This year, we've had many, many students sign up to take Algebra 1 and far fewer sign up for Geometry, so I'll have only one prep--Algebra. With only half as many lessons to plan and assessments to create and with our school's time-saving adoption of gradecam, this feels like the perfect time to venture outside my comfort zone and give ISNs a try.
So I'm doing it, y'all. And two of my co-workers have agreed to do it, too.
I have a feeling that there will be some frustration and struggle ahead, but I'm hoping that there will also be plenty of engagement and growth for us as well as our students, too. I am beside myself with excitement!
I've included a few links about ISNs below mostly for my own benefit. This is just a start.
- Interactive Notebook Basics and FAQs - Mrs. Gannon is a middle school social studies teacher, but I've found that she answers a lot of the basic questions I have about getting started. She's grouped links of to all of her INB-themed posts, which is super helpful.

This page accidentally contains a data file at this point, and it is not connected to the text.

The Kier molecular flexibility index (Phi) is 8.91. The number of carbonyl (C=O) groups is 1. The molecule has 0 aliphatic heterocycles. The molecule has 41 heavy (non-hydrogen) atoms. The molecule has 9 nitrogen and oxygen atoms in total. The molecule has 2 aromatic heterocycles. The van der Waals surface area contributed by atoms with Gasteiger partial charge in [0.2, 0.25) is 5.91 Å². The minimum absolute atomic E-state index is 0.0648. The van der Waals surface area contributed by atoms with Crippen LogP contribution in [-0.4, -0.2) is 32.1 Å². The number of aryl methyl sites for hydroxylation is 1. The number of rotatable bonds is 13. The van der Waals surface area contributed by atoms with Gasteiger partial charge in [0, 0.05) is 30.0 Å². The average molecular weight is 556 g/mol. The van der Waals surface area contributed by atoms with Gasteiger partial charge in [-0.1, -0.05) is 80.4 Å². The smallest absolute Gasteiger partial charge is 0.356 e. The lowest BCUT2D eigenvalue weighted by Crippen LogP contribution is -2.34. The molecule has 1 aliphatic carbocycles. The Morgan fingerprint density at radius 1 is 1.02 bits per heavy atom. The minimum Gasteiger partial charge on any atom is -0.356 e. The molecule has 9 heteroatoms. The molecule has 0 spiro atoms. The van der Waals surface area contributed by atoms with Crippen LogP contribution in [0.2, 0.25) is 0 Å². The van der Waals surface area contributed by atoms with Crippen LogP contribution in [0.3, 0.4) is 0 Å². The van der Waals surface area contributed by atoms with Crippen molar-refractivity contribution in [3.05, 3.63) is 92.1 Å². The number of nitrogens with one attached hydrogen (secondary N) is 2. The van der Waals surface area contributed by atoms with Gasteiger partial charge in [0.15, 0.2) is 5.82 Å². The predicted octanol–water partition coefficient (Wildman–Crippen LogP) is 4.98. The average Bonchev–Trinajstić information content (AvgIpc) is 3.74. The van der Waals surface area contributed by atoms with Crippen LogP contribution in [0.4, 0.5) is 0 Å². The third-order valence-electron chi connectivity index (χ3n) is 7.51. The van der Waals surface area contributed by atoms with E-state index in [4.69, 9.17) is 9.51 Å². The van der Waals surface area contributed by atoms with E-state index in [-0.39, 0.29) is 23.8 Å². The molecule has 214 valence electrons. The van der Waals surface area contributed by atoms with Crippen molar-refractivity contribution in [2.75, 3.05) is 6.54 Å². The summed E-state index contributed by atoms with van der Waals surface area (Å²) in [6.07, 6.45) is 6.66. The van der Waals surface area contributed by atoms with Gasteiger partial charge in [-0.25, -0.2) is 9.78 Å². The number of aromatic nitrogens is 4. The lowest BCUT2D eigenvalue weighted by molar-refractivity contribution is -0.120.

- Making Time for INBs - Jennifer Smith-Sloane of 4mulafun has done a really good job of explaining what a typical class day with ISNs looks like. Time-management is one of the things currently making me nervous about doing ISNs this year. She also has a great overview video on YouTube.
- Grading Interactive Notebooks - Jessie Hester doesn't grade her kids' ISNs, but she lists several possible ways to grade them at the end of this post. I also like the way she has students create a glossary/index at the back of their ISNs.
- Interactive Notebooks - Megan Hayes-Golding has a collection of pretty much anything you could want to know about ISNs. Super rich resource.
- Using INBs in the Mathematics Classroom - I also found this 64-page pdf published by the Region 4 Education Service Center (of Texas) helpful. It gives a good overview of ISNs and details on where and how to start. It also includes a list of suggested pages, some printables, and a couple of different rubrics. I like that it is specifically geared towards the math classroom, but it would still be helpful to other content areas as well. It's the only "official" guide to ISNs that I've seen.